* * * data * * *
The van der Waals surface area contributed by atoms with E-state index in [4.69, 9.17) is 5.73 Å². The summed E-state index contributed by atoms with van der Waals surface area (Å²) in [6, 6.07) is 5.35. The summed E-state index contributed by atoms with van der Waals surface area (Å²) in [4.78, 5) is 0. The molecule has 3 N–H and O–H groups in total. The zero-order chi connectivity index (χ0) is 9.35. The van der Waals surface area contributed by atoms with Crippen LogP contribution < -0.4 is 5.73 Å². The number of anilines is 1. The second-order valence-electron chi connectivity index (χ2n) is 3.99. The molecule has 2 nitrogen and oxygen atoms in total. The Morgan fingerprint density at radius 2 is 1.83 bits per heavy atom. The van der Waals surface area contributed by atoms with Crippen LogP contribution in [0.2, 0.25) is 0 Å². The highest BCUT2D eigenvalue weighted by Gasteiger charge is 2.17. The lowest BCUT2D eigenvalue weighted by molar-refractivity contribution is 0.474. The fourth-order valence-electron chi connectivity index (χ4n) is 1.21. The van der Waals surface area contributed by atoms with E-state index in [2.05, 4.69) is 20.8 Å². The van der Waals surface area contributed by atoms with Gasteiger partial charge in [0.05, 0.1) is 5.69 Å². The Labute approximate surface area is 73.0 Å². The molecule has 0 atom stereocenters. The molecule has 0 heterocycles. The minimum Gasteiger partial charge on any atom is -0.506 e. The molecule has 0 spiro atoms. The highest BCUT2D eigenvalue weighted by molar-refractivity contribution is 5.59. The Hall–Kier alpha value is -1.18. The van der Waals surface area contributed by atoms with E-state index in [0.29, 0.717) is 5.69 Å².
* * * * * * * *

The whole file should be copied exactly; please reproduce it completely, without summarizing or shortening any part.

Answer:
The van der Waals surface area contributed by atoms with E-state index in [4.69, 9.17) is 5.73 Å². The summed E-state index contributed by atoms with van der Waals surface area (Å²) in [6, 6.07) is 5.35. The summed E-state index contributed by atoms with van der Waals surface area (Å²) in [4.78, 5) is 0. The molecule has 3 N–H and O–H groups in total. The zero-order chi connectivity index (χ0) is 9.35. The van der Waals surface area contributed by atoms with Crippen LogP contribution < -0.4 is 5.73 Å². The number of anilines is 1. The second-order valence-electron chi connectivity index (χ2n) is 3.99. The molecule has 2 nitrogen and oxygen atoms in total. The Morgan fingerprint density at radius 2 is 1.83 bits per heavy atom. The van der Waals surface area contributed by atoms with Crippen LogP contribution in [0.2, 0.25) is 0 Å². The highest BCUT2D eigenvalue weighted by Gasteiger charge is 2.17. The lowest BCUT2D eigenvalue weighted by molar-refractivity contribution is 0.474. The fourth-order valence-electron chi connectivity index (χ4n) is 1.21. The van der Waals surface area contributed by atoms with E-state index in [2.05, 4.69) is 20.8 Å². The van der Waals surface area contributed by atoms with Gasteiger partial charge in [0.05, 0.1) is 5.69 Å². The Labute approximate surface area is 73.0 Å². The molecule has 0 atom stereocenters. The molecule has 0 heterocycles. The minimum Gasteiger partial charge on any atom is -0.506 e. The molecule has 0 spiro atoms. The highest BCUT2D eigenvalue weighted by molar-refractivity contribution is 5.59. The Hall–Kier alpha value is -1.18. The van der Waals surface area contributed by atoms with E-state index in [0.29, 0.717) is 5.69 Å².